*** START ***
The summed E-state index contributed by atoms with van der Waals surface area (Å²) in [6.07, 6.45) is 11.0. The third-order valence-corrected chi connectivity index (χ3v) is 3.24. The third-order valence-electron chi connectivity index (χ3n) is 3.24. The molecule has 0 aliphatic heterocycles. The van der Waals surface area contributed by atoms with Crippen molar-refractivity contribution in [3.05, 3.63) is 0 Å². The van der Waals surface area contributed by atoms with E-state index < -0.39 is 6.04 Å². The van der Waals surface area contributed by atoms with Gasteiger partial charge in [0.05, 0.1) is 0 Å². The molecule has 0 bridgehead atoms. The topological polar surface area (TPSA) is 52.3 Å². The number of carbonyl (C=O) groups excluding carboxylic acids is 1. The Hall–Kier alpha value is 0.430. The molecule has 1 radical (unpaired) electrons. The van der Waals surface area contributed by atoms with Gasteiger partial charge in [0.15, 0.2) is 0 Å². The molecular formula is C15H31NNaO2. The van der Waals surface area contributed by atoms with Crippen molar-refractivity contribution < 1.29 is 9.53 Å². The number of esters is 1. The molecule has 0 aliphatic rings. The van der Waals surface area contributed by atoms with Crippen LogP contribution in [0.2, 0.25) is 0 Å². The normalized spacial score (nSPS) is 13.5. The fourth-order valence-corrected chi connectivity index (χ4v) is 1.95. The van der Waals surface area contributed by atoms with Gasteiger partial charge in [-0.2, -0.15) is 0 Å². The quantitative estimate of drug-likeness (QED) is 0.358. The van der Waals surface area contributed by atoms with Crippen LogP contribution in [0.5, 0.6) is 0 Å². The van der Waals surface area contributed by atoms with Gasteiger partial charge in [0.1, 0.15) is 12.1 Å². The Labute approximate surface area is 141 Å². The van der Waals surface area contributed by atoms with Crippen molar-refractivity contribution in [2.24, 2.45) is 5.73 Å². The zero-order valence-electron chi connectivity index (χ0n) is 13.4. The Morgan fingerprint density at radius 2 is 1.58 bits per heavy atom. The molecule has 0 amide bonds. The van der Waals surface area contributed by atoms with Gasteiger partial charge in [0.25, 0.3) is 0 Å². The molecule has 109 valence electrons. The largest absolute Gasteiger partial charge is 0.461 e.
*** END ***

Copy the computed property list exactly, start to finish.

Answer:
The summed E-state index contributed by atoms with van der Waals surface area (Å²) in [6.07, 6.45) is 11.0. The third-order valence-corrected chi connectivity index (χ3v) is 3.24. The third-order valence-electron chi connectivity index (χ3n) is 3.24. The molecule has 0 aliphatic heterocycles. The van der Waals surface area contributed by atoms with Crippen molar-refractivity contribution in [3.05, 3.63) is 0 Å². The van der Waals surface area contributed by atoms with E-state index < -0.39 is 6.04 Å². The van der Waals surface area contributed by atoms with Gasteiger partial charge in [0.05, 0.1) is 0 Å². The molecule has 0 bridgehead atoms. The topological polar surface area (TPSA) is 52.3 Å². The number of carbonyl (C=O) groups excluding carboxylic acids is 1. The Hall–Kier alpha value is 0.430. The molecule has 1 radical (unpaired) electrons. The van der Waals surface area contributed by atoms with Gasteiger partial charge in [0.15, 0.2) is 0 Å². The molecular formula is C15H31NNaO2. The van der Waals surface area contributed by atoms with Crippen molar-refractivity contribution < 1.29 is 9.53 Å². The number of esters is 1. The molecule has 0 aliphatic rings. The van der Waals surface area contributed by atoms with Crippen LogP contribution in [0.2, 0.25) is 0 Å². The normalized spacial score (nSPS) is 13.5. The fourth-order valence-corrected chi connectivity index (χ4v) is 1.95. The van der Waals surface area contributed by atoms with Gasteiger partial charge in [-0.2, -0.15) is 0 Å². The quantitative estimate of drug-likeness (QED) is 0.358. The van der Waals surface area contributed by atoms with Crippen LogP contribution in [0.5, 0.6) is 0 Å². The van der Waals surface area contributed by atoms with Gasteiger partial charge in [0.1, 0.15) is 12.1 Å². The Labute approximate surface area is 141 Å². The van der Waals surface area contributed by atoms with Crippen molar-refractivity contribution in [2.24, 2.45) is 5.73 Å². The zero-order valence-electron chi connectivity index (χ0n) is 13.4. The Morgan fingerprint density at radius 2 is 1.58 bits per heavy atom. The molecule has 0 amide bonds. The van der Waals surface area contributed by atoms with Gasteiger partial charge in [0.25, 0.3) is 0 Å². The molecule has 109 valence electrons. The largest absolute Gasteiger partial charge is 0.461 e.